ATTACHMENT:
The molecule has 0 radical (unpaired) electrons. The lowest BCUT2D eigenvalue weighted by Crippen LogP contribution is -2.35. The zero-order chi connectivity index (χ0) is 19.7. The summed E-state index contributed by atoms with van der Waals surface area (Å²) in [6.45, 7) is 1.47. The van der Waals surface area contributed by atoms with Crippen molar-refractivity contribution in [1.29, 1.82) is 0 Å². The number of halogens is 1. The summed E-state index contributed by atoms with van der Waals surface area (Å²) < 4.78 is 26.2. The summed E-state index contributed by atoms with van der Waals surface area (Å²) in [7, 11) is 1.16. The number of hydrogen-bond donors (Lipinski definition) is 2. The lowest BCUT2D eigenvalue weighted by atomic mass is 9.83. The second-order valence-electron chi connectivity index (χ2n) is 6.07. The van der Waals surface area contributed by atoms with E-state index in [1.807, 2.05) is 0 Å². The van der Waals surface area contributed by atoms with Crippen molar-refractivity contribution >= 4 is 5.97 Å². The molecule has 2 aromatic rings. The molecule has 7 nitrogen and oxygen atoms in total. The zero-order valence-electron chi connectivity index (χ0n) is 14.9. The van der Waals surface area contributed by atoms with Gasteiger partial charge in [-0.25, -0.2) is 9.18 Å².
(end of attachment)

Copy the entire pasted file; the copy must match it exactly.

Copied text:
The molecule has 0 radical (unpaired) electrons. The lowest BCUT2D eigenvalue weighted by Crippen LogP contribution is -2.35. The zero-order chi connectivity index (χ0) is 19.7. The summed E-state index contributed by atoms with van der Waals surface area (Å²) in [6.45, 7) is 1.47. The van der Waals surface area contributed by atoms with Crippen molar-refractivity contribution in [1.29, 1.82) is 0 Å². The number of halogens is 1. The summed E-state index contributed by atoms with van der Waals surface area (Å²) < 4.78 is 26.2. The summed E-state index contributed by atoms with van der Waals surface area (Å²) in [7, 11) is 1.16. The number of hydrogen-bond donors (Lipinski definition) is 2. The lowest BCUT2D eigenvalue weighted by atomic mass is 9.83. The second-order valence-electron chi connectivity index (χ2n) is 6.07. The van der Waals surface area contributed by atoms with E-state index in [1.807, 2.05) is 0 Å². The van der Waals surface area contributed by atoms with Crippen molar-refractivity contribution >= 4 is 5.97 Å². The molecule has 2 aromatic rings. The molecule has 7 nitrogen and oxygen atoms in total. The zero-order valence-electron chi connectivity index (χ0n) is 14.9. The van der Waals surface area contributed by atoms with Gasteiger partial charge in [-0.25, -0.2) is 9.18 Å².